Next Spring we’ll publish a book from Brandon L. Garrett, Professor of Law at the University of Virginia. In the book, Convicting the Innocent, Professor Garrett presents his systematic examination of the facts of the growing number of cases in which a person has been wrongfully convicted of a crime, only later to be exonerated through DNA testing. In forty of these cases, the accused had actually falsely confessed to the crime in question. After last week’s New York Times coverage of his Stanford Law Review article on false confessions, we invited Professor Garrett to discuss his work and the sweeping ramifications of DNA exoneration.
Q. How did you become interested in the topic of wrongful conviction?
Before I became a law professor, and long before I thought I might write a book about wrongful convictions, I was a practicing civil rights lawyer. I worked for Barry Scheck and Peter Neufeld – the founders of the Innocence Project, which pioneered the use of DNA testing to free innocent prisoners.
One of my first cases as a rookie lawyer was that of a man named Eddie Lowery. He was a 22 year-old soldier who was in a minor traffic accident near the house of an elderly woman who had just been raped. Detectives brought him in and interrogated him over many hours. Ultimately he confessed, falsely, thinking that if he just parroted what they demanded that he say, he could finally go home. Instead, he was convicted by a jury and he spent ten years in prison. DNA testing eventually proved his innocence. Afterwards, I helped to file a civil case that resulted in a multi-million dollar settlement to compensate him for those years he lost.
The opportunity to represent several people exonerated by DNA testing gave me an appreciation of the tragic consequences of wrongful convictions. I then began to wonder whether these were isolated accidents, or whether important lessons could be learned from exoneration cases.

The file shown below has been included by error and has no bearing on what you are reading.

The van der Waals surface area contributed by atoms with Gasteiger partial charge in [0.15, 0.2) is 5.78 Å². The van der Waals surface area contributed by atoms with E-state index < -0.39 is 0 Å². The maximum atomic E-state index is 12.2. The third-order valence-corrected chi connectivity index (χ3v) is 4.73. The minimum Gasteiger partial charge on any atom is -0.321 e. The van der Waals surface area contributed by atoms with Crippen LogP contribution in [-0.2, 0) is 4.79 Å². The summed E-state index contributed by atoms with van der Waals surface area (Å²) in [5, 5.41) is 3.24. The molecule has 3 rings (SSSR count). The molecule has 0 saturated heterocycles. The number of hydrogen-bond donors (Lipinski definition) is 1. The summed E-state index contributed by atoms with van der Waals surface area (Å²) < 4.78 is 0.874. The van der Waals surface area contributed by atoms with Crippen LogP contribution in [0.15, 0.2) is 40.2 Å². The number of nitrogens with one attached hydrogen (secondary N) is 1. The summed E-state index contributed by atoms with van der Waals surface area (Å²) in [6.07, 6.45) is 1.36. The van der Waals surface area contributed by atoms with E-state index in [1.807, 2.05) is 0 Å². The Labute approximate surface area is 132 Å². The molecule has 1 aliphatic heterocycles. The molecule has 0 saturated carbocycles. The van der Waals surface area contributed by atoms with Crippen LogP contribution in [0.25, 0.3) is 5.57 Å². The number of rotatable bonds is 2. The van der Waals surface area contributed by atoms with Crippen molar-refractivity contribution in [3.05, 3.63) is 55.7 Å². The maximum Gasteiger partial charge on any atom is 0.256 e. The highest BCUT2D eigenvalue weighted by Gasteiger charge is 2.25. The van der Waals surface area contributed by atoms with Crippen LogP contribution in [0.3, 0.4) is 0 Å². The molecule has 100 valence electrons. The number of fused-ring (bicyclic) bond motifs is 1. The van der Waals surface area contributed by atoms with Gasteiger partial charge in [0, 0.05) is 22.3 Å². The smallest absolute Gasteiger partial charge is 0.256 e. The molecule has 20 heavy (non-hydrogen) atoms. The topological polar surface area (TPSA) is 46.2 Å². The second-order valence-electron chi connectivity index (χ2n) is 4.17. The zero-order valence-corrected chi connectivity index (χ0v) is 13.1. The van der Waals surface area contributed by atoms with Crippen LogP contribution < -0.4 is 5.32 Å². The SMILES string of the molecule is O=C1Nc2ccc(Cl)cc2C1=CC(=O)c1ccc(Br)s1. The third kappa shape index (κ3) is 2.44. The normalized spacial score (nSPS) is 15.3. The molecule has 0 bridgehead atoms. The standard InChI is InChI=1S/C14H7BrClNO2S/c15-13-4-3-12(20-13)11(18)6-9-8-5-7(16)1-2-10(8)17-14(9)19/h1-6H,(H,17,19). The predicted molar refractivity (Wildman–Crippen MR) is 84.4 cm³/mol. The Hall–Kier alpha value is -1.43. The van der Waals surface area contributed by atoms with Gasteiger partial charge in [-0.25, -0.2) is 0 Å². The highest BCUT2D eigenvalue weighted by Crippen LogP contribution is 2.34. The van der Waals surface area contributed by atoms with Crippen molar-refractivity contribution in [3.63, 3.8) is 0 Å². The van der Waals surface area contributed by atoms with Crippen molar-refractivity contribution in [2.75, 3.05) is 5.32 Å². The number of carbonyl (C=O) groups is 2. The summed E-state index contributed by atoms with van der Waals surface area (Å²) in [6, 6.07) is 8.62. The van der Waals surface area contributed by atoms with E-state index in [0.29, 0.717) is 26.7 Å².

More than 250 innocent people have now been exonerated by DNA testing. I wanted to know what the jury had heard in these cases–what was the evidence used to convict so many innocent people? The only way to find out was to obtain the complete criminal trial transcripts.
No one had conducted a trial study of that kind. I contacted defense lawyers, court clerks, court reporters, prosecutors, and innocence projects around the country. Over several years and with their generous help, I located documents ranging from confession statements to judicial opinions, and, most important, the transcripts of more than 200 exonerees’ original trials. That fascinating trial material is the subject of my book.
Q. Why do you think that judges and many legal scholars believed, before the advent of DNA evidence, that false convictions were vanishingly rare? Today, why do people like Antonin Scalia (who cited a wrongful imprisonment rate of 0.027 for convicted felons) continue to believe that false conviction is rare?